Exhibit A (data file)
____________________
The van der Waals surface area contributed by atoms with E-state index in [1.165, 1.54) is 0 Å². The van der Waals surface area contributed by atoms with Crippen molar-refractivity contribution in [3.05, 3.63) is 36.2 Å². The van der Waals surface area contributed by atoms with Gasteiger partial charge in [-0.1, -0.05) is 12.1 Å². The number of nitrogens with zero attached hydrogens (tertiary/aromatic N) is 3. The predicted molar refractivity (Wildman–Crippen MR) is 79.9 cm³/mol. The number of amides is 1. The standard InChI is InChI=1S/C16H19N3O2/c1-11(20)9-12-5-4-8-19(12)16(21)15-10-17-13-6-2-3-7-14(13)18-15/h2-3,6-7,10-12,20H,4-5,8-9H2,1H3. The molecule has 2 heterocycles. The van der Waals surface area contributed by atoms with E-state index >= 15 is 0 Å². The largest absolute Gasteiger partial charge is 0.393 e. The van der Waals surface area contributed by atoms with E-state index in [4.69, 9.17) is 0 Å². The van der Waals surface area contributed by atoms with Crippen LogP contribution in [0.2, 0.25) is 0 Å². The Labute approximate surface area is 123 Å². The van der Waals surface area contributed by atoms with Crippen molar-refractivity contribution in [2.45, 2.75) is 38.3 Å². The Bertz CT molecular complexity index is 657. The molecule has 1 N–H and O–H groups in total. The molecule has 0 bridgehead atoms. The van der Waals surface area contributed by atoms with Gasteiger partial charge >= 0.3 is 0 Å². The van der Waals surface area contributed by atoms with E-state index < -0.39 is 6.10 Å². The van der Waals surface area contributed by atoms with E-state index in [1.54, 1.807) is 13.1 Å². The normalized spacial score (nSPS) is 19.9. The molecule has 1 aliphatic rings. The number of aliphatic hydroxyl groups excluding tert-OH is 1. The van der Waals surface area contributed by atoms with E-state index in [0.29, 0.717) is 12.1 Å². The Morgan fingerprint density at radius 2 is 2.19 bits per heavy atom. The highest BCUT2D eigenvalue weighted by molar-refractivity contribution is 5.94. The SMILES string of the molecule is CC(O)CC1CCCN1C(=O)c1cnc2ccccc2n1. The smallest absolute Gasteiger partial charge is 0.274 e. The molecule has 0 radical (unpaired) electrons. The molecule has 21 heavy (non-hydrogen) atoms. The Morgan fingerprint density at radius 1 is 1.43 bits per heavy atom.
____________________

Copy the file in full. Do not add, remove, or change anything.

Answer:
The van der Waals surface area contributed by atoms with E-state index in [1.165, 1.54) is 0 Å². The van der Waals surface area contributed by atoms with Crippen molar-refractivity contribution in [3.05, 3.63) is 36.2 Å². The van der Waals surface area contributed by atoms with Gasteiger partial charge in [-0.1, -0.05) is 12.1 Å². The number of nitrogens with zero attached hydrogens (tertiary/aromatic N) is 3. The predicted molar refractivity (Wildman–Crippen MR) is 79.9 cm³/mol. The number of amides is 1. The standard InChI is InChI=1S/C16H19N3O2/c1-11(20)9-12-5-4-8-19(12)16(21)15-10-17-13-6-2-3-7-14(13)18-15/h2-3,6-7,10-12,20H,4-5,8-9H2,1H3. The molecule has 2 heterocycles. The van der Waals surface area contributed by atoms with E-state index >= 15 is 0 Å². The largest absolute Gasteiger partial charge is 0.393 e. The van der Waals surface area contributed by atoms with E-state index in [4.69, 9.17) is 0 Å². The van der Waals surface area contributed by atoms with Crippen LogP contribution in [0.2, 0.25) is 0 Å². The Labute approximate surface area is 123 Å². The van der Waals surface area contributed by atoms with Crippen molar-refractivity contribution in [2.45, 2.75) is 38.3 Å². The Bertz CT molecular complexity index is 657. The molecule has 1 N–H and O–H groups in total. The molecule has 0 bridgehead atoms. The van der Waals surface area contributed by atoms with Gasteiger partial charge >= 0.3 is 0 Å². The van der Waals surface area contributed by atoms with E-state index < -0.39 is 6.10 Å². The van der Waals surface area contributed by atoms with E-state index in [1.54, 1.807) is 13.1 Å². The normalized spacial score (nSPS) is 19.9. The molecule has 1 aliphatic rings. The number of aliphatic hydroxyl groups excluding tert-OH is 1. The van der Waals surface area contributed by atoms with E-state index in [0.29, 0.717) is 12.1 Å². The Morgan fingerprint density at radius 2 is 2.19 bits per heavy atom. The highest BCUT2D eigenvalue weighted by molar-refractivity contribution is 5.94. The SMILES string of the molecule is CC(O)CC1CCCN1C(=O)c1cnc2ccccc2n1. The smallest absolute Gasteiger partial charge is 0.274 e. The molecule has 0 radical (unpaired) electrons. The molecule has 21 heavy (non-hydrogen) atoms. The Morgan fingerprint density at radius 1 is 1.43 bits per heavy atom.